Perfectly immoral, perfectly rational

Ryan Bingham is the Organization Man for the 2000s. He never comes to the office. Technically, he doesn’t have an office; he has an address where his employer has an office. His life is devoted to visiting other people’s offices and firing them.

Anna Kendrick

Up In The Air

Four stars

Rating: R (for language and some sexual content)

Ryan Bingham is the Organization Man for the 2000s. He never comes to the office. Technically, he doesn’t have an office; he has an address where his employer has an office. His life is devoted to visiting other people’s offices and firing them.

Up in the Air takes the trust people once had and pulls out the rug. It is a film for this time.

Bingham describes himself as a “termination facilitator.” He fires people for a living. When corporations need to downsize quickly but hate the mess, he flies in and breaks the news to the new former employees. In hard times, his business is great.

This isn’t a comedy. If it were, it would be hard to laugh in these last days of 2009. Nor is it a tragedy. It’s an observant look at how a man does a job.

Too many movie characters have jobs involving ruling people, killing them or going to high school. Bingham loves his work. He doesn’t want a home. He doesn’t want a family. He gives self-help lectures on how and why to unpack the backpack of your life.

George Clooney plays Bingham as one of those people you meet but never get to know. They go through all the forms, and know all the right moves and you’re “friends,” but — who’s in there? Sitting in a first-class seat one day, asked where he lives, Bingham says, “Here.”

He likes his job because he feels he performs a service. Nobody likes to fire someone. Someone has to. He has protocols.

In a way, he’s like the two army men in The Messenger, who notify the next of kin after a soldier is killed. Jason Reitman, the director, auditioned real people who had recently been fired to play some of the fired employees.

He asked them to improvise their words on learning the news.

Would you want the job of listening to their pain?

There are two women in Bingham’s life. Alex Goran (Vera Farmiga) is also a road warrior, and for some time they’ve been meeting in dreary “suite” hotels in East Moses, Nowhere — having meals, making love, play-acting at being the happy couple neither one will commit to.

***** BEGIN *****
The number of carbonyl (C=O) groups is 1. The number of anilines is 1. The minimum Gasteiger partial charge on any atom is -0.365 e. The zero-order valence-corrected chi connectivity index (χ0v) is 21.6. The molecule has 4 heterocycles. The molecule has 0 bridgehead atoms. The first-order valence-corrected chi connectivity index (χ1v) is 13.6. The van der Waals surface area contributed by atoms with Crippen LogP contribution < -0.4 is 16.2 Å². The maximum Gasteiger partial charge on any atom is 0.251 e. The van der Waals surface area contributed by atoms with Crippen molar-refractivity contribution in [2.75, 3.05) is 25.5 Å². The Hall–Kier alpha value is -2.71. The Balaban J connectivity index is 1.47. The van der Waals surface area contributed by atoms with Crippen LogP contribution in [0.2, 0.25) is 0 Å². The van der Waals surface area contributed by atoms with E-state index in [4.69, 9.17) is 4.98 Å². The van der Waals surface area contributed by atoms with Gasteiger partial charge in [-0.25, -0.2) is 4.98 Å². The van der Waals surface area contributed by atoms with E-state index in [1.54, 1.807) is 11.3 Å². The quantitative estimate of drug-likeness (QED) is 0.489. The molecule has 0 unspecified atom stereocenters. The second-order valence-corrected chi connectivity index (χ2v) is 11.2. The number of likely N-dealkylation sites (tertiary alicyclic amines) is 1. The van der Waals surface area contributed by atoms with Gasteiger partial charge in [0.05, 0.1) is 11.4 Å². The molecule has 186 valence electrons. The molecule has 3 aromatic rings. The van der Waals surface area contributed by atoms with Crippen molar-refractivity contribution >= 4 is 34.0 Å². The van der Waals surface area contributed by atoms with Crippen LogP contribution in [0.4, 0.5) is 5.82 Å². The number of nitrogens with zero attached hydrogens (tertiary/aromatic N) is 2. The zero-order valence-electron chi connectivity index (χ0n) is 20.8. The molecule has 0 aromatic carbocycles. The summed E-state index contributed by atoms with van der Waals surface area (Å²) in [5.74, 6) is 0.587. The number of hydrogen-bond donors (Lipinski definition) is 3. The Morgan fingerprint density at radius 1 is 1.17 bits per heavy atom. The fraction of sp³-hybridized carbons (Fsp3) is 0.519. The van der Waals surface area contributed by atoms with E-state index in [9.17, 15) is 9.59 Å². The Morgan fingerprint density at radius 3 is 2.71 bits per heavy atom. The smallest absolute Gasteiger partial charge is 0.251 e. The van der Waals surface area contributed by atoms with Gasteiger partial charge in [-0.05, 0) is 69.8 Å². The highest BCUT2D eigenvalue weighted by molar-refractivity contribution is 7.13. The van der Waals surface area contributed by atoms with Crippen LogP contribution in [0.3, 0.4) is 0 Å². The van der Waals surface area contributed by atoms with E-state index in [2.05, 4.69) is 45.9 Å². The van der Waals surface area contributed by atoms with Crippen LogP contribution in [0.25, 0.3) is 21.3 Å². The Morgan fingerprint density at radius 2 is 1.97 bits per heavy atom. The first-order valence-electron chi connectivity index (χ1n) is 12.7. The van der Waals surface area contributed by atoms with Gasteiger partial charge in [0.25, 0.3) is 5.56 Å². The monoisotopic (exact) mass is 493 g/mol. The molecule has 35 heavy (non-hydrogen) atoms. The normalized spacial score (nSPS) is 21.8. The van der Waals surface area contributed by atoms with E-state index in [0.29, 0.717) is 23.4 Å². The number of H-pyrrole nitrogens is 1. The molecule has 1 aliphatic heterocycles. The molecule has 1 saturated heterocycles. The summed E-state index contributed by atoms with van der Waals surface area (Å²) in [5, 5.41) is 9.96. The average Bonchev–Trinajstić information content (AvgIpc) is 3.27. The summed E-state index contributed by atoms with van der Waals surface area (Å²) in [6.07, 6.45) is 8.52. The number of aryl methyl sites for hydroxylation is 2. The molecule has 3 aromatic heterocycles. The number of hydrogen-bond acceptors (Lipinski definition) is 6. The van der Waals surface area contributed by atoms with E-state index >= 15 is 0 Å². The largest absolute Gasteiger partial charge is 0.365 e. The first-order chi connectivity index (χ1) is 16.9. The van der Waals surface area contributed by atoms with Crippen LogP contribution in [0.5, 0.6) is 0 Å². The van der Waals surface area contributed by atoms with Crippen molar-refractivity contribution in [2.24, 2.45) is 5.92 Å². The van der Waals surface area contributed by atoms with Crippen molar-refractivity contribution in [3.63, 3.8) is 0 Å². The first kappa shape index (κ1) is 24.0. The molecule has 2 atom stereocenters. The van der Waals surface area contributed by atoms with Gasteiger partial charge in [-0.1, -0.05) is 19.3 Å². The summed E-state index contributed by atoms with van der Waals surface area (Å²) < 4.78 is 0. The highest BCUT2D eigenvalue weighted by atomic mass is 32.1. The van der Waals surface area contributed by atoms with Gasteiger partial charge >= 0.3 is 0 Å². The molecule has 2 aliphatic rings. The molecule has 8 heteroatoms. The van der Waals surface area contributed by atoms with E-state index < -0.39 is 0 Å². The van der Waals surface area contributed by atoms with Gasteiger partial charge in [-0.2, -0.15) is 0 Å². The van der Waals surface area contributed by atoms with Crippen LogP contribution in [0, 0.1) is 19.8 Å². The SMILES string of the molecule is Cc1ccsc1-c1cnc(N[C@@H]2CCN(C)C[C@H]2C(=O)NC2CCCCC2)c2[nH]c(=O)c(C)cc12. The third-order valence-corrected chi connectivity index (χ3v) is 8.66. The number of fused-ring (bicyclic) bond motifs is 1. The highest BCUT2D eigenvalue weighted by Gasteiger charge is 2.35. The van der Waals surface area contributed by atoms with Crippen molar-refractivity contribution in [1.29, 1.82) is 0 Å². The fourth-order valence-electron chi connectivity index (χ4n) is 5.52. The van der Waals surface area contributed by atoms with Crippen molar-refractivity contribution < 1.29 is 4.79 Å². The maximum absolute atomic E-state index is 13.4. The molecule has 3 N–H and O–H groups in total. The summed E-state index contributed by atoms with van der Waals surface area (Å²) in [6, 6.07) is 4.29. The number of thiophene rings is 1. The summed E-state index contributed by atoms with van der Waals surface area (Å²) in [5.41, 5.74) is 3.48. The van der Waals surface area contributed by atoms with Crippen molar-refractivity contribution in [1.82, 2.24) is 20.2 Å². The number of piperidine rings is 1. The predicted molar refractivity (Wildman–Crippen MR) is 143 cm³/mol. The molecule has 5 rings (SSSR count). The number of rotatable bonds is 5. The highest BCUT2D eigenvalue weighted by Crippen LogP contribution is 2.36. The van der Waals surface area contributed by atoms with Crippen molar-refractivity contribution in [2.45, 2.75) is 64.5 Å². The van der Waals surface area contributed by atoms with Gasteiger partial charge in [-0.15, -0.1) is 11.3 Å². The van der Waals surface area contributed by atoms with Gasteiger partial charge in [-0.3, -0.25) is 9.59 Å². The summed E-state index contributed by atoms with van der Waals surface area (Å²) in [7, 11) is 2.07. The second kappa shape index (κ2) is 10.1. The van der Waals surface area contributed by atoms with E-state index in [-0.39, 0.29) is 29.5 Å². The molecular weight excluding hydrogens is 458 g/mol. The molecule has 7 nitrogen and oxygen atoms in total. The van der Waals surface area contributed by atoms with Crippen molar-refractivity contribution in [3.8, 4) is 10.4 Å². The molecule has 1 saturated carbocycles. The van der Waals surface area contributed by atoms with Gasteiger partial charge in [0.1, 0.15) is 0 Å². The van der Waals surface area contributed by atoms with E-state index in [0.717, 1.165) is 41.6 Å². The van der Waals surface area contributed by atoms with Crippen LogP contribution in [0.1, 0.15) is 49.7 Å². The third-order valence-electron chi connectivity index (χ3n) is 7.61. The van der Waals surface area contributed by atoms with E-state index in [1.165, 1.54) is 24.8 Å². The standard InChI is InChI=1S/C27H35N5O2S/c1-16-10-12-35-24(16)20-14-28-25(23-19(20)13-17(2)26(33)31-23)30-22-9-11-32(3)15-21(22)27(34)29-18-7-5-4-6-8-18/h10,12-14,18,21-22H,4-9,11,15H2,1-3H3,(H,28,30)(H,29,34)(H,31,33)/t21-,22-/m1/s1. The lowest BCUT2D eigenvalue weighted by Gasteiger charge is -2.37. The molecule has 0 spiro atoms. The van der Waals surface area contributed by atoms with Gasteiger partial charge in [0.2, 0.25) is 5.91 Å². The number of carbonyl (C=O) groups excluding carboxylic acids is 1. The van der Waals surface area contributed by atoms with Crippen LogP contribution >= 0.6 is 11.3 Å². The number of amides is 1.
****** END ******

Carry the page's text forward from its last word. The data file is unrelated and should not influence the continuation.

Natalie Keener (Anna Kendrick) is a bright, ambitious new graduate who has taken a job with Bingham’s company because it’s near her boyfriend. Bingham takes her on the road to teach her the ropes. Alex is him now; Natalie is him then.

Farmiga is one of the warmest and most attractive women in the movies, or at least she plays one. You may not guess all she’s thinking. Kendrick’s Alex is so brim-full of joy at the dawn of her career that it shines even on ending those of others. Nothing better than making your boss happy.

The isolation of the road life is threatened by the introduction of firing by web chat. This is in-sourcing, if you will. It may not be warmer than firing someone in person, but it saves a lot of money on air fare.

Notice how Reitman likes to start with the way corporations justify immoral behaviour and then apply their rationalizations with perfect logic. That method was at the core of his brilliant debut, Thank You for Smoking (2005).

Reitman also made the great Juno. Still only 32, the son of the Canadian producer-director Ivan Reitman (Ghost Busters), he grew up behind the counter of the family store, so to speak. With these three films at the dawn of his career, we can only imagine what comes next.

He makes smart, edgy, mainstream films. That’s harder than making smart, edgy indies. In a pie chart he compiled of questions he’s asked time and again during interviews, “How does your father feel about your success?” ranks high.

Bursting with pride, is my guess.

Roger Ebert is a syndicated Chicago Sun-Times movie critic.

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